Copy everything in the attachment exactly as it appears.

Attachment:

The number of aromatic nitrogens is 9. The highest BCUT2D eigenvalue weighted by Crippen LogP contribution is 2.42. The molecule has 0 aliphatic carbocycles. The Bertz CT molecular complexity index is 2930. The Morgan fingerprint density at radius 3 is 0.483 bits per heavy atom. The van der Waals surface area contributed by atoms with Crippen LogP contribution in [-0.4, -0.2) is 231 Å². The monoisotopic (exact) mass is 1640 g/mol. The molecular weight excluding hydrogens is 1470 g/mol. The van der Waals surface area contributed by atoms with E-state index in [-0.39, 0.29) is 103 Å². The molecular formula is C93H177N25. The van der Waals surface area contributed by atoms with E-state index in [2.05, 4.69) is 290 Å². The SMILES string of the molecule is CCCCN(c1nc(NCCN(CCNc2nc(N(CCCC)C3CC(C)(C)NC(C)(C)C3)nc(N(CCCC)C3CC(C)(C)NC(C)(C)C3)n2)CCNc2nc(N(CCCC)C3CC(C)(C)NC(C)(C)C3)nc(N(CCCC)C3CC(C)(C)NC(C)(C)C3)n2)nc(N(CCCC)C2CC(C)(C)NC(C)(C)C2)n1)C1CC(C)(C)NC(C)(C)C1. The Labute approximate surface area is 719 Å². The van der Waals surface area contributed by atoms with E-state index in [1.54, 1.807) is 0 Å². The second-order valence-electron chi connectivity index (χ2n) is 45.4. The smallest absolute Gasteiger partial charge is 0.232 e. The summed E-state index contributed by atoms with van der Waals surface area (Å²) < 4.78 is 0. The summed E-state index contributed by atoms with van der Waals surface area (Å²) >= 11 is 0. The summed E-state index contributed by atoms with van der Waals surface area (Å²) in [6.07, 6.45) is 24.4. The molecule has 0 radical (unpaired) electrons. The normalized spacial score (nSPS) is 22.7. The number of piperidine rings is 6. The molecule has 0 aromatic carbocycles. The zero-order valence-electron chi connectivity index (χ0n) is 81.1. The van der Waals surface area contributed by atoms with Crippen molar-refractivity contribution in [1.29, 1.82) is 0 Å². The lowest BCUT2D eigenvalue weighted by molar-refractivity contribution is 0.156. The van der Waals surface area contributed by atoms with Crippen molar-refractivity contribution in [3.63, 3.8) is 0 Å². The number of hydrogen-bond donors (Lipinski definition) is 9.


The number of aromatic nitrogens is 9. The highest BCUT2D eigenvalue weighted by Crippen LogP contribution is 2.42. The molecule has 0 aliphatic carbocycles. The Bertz CT molecular complexity index is 2930. The Morgan fingerprint density at radius 3 is 0.483 bits per heavy atom. The van der Waals surface area contributed by atoms with Crippen LogP contribution in [-0.4, -0.2) is 231 Å². The monoisotopic (exact) mass is 1640 g/mol. The molecular weight excluding hydrogens is 1470 g/mol. The van der Waals surface area contributed by atoms with E-state index in [-0.39, 0.29) is 103 Å². The molecular formula is C93H177N25. The van der Waals surface area contributed by atoms with E-state index in [2.05, 4.69) is 290 Å². The SMILES string of the molecule is CCCCN(c1nc(NCCN(CCNc2nc(N(CCCC)C3CC(C)(C)NC(C)(C)C3)nc(N(CCCC)C3CC(C)(C)NC(C)(C)C3)n2)CCNc2nc(N(CCCC)C3CC(C)(C)NC(C)(C)C3)nc(N(CCCC)C3CC(C)(C)NC(C)(C)C3)n2)nc(N(CCCC)C2CC(C)(C)NC(C)(C)C2)n1)C1CC(C)(C)NC(C)(C)C1. The Labute approximate surface area is 719 Å². The van der Waals surface area contributed by atoms with E-state index in [1.54, 1.807) is 0 Å². The second-order valence-electron chi connectivity index (χ2n) is 45.4. The smallest absolute Gasteiger partial charge is 0.232 e. The summed E-state index contributed by atoms with van der Waals surface area (Å²) < 4.78 is 0. The summed E-state index contributed by atoms with van der Waals surface area (Å²) >= 11 is 0. The summed E-state index contributed by atoms with van der Waals surface area (Å²) in [6.07, 6.45) is 24.4. The molecule has 0 radical (unpaired) electrons. The normalized spacial score (nSPS) is 22.7. The number of piperidine rings is 6. The molecule has 0 aromatic carbocycles. The zero-order valence-electron chi connectivity index (χ0n) is 81.1. The van der Waals surface area contributed by atoms with Crippen molar-refractivity contribution in [1.29, 1.82) is 0 Å². The lowest BCUT2D eigenvalue weighted by molar-refractivity contribution is 0.156. The van der Waals surface area contributed by atoms with Crippen molar-refractivity contribution in [3.63, 3.8) is 0 Å². The number of hydrogen-bond donors (Lipinski definition) is 9.